You like the colors. The pretty circle plates. Something about Fiesta calls to you, and I understand. My sister picked up a cobalt disk pitcher and has never looked back. (My mistake was finding the color peacock.)
There are many different ways to go about this.
Do you want to collect just one color? Sure! Do you want to collect all colors of one item? Sure! Do you want to collect whatever catches your fancy? Sure!
There are no rules when it comes to collecting Fiesta. Do whatever your heart desires.
I’m here to share a little bit of history about the pieces and the colors, and to give you checklists, because checklists make me happy, and they might make you happy too.
This dessert bowl was originally thought to be a salad bowl by Frederick Rhead, and to be used with the Kitchen Kraft utensils. Also one of the larger pieces, this bowl doesn’t quite reach it’s official dimension of 11¾” but usually reaches just under 11⅜”.
Because the circles on the bottom were hand jiggered, the circle patter vary from even to graduated. All versions have the Fiesta logo. These large bowls are only found in the Original Six colors.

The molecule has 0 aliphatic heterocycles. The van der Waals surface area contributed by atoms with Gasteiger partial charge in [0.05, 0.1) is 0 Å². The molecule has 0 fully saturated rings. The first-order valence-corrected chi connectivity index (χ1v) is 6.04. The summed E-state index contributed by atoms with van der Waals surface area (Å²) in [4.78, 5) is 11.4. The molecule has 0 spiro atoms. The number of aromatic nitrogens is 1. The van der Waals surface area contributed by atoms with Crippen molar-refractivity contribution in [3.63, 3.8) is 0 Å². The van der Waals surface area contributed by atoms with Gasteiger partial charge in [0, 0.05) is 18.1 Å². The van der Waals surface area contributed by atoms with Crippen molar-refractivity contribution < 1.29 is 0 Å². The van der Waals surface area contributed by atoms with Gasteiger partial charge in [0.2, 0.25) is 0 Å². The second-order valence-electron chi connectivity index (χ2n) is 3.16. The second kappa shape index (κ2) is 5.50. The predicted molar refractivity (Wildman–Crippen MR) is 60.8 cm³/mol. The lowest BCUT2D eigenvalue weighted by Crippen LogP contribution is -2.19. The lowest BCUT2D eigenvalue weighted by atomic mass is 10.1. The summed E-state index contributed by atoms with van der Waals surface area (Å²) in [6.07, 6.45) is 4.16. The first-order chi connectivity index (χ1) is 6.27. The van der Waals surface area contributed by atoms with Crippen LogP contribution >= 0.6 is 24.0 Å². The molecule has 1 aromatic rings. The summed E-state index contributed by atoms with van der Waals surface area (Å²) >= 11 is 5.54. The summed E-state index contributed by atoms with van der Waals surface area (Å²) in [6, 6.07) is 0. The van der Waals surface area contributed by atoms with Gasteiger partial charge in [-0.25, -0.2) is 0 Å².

This huge salad bowl is one of the largest vintage pieces in the Fiesta line. Originally, the foot was molded separately and connected by hand, but the laborious process was was quickly changed and a mold for the entire bowl was created.
This mold was also used for the Tom & Jerry bowl, which is why you see a bowl with the Tom & Jerry decal with the familiar Fiesta mold. Tom & Jerry, while also a name for a mug in the Fiesta line, is a traditional Christmas drink that is similar to eggnog.
The footed salad bowl is a slightly more difficult piece to find, since it was produced in lower numbers than other items, and it’s only found in the original six colors. Red and yellow are the hardest to find.
This six inch bowl was original considered to be a fruit bowl by it’s designer, Frederick Rhead, and some people might call it that, but it’s official designation is a dessert bowl.
This dessert bowl, retired in late 1960, was the last item to be discontinued from the Fiesta line before Fiesta became Fiesta Ironstone in 1969. Medium green is, of course, the hardest to find, particularly because it was retired one year after medium green was introduced.